Sunday, May 30, 2010


The boxes and boxes of books are gone as are the sofa, the leather chair, my bed, and almost all of the other major pieces of furniture...

All that's left to do is to break down the kitchen and to figure out what to do with the bits and pieces that remain. And as always, its the bits and pieces that are the most difficult with which to deal. When I decided to move I thought that as I had moved here a mere year ago that I did not have the opportunity to accumulate much in the way of stuff, of scattered remnants, of things...I realize that I could not have been more wrong.

I have come to the realization that I believe that things hold memories...I know its a superstition...I know its illogical...and I know that the object merely triggers a series of chemical reactions in my brain, allowing me to recreate the event in question. These things I know...but I believe that it is the object itself that holds the memory.

So as I go through the scattered remnants in my soon to be former home, I am paring down, cutting ties, and throwing out. I have no need for the electric bill from last July that I found in my dresser...I have no idea how it ended up there. Nor do I have need for two pairs of pants three sizes too large, last worn too long ago. These are among many items that have ended up in the dumpster.

But there are some things that are too important...too powerful to banish the memories they contain to the uncertain realm of intangible thought...the memories these items contain must remain least for now...the paper "blizzard" given to me by a certain then four year old, a book a matches from a favorite watering hole in Plymouth, a pass to a particular museum of natural history, a hospital ID wristband, a depleted Charlie Pass...these I will these were the sign posts for the road I have traveled during my time here in this place and these sign posts I need.

My sentimentality comes as no surprise to me...but the power of my superstition does...its illogical, unreasonable, and makes me feel a little guilty and a little foolish. On the other hand...a little illogic and unreasonableness never hurt anyone...besides...these are the things that help make us human.

Things hold memories...this I believe.

Tuesday, May 25, 2010

Papers Please

On the way to school this morning we were listening to a story about the new Arizona illegal immigrant know...the one where police can ask for proof of citizenship of anyone they think might be here illegally....

From the mouth of Oliver Pierce, age 13.."there is nothing more fascist than a police officer going up to someone for no reason and asking for their papers."

As least 13 year olds know the makings of a police state when they see one.

Maybe I am just cranky from packing all day or because I got a ticket this morning or maybe Oliver is right.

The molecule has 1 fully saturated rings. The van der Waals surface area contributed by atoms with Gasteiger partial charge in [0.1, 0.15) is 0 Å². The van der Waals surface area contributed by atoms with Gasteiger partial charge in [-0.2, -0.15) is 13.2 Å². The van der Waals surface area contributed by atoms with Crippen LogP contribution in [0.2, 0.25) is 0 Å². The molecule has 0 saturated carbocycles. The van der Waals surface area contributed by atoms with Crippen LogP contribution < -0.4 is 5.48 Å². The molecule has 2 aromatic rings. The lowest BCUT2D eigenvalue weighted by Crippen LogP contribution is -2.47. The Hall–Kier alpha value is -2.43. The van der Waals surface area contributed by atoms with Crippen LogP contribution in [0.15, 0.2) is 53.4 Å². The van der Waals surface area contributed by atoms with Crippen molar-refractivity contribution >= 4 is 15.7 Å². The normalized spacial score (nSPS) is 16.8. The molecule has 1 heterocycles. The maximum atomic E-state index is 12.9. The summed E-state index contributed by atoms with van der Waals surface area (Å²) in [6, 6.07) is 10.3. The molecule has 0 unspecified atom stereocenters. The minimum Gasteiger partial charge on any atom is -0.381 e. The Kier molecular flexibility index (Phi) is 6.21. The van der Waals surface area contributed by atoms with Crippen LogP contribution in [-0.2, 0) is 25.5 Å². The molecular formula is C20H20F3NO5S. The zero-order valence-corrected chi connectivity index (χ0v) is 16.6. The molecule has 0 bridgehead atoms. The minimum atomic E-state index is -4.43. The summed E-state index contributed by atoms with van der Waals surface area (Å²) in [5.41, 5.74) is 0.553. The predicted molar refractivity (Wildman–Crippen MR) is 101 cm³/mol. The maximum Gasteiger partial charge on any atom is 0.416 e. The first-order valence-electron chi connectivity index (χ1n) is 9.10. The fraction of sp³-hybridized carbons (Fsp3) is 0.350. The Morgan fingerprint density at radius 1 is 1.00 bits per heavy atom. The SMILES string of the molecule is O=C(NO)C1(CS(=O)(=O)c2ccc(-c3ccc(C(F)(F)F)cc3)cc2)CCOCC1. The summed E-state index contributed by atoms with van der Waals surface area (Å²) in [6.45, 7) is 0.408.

We had a Republican administration that was intent on running the Constitution through the shredder and its Democratic successor had done nothing to repair the damage. We are subject to full body scans at airports, our emails and phone conversations are sifted, filtered, and scanned. In public places we are filmed, taped, and watched. The authorities have access to our every movement through the interaction of our cell phones with cell phone towers. We detain people without according them the rights of prisoners of war while denying them the protections once offered by our Constitution.

Coercive interrogation is another phrase for the word torture. Rendition is another word for kidnapping. We have secret courts, we have secret warrants, we have secret trials...

Our government tells us that these measures are needed to keep us safe. There is now a bill poised to go before Congress that would strip the citizenship of anyone "affiliated" with a foreign terrorist organization as defined by the State Department...(see link). We used to be the land of the free and the home of the brave...not the cowering and cringing.

My son doesn't want to be safe...he would rather be free...and so would I.

Monday, May 24, 2010

Rites Of Passage

There are, in my fridge, 15 ounces of delicious, grass-fed, porterhouse goodness. This beautiful piece of meat is waiting for me, calling to me, wantonly beckoning me to lay it on my sizzling hibachi and then, once ready, to devour it's beefy deliciousness...

Perhaps I have been spending a bit too much time pondering torridity...

Usually, my steak eating escapades are quasi decadent affairs done on weekend nights in the privacy of my own home. That I can consume of a pound of USDA beef, a baked potato with an eighth of a pound of butter, and a salad in one sitting brings with it a particular type of shame. A, lets do this again and again, week after week kind of shame....

Anyway...I digress....because I had a friend who had a lonely beer sitting next to her last night, I had to go out, leaving my porterhouse friend to languish. So even though tonight is Monday, a kid night, a dad night, a family night...I have to grill my steak. And thus, I now have an opportunity to turn this quasi decadent, semi shameful ritual into something wholesome...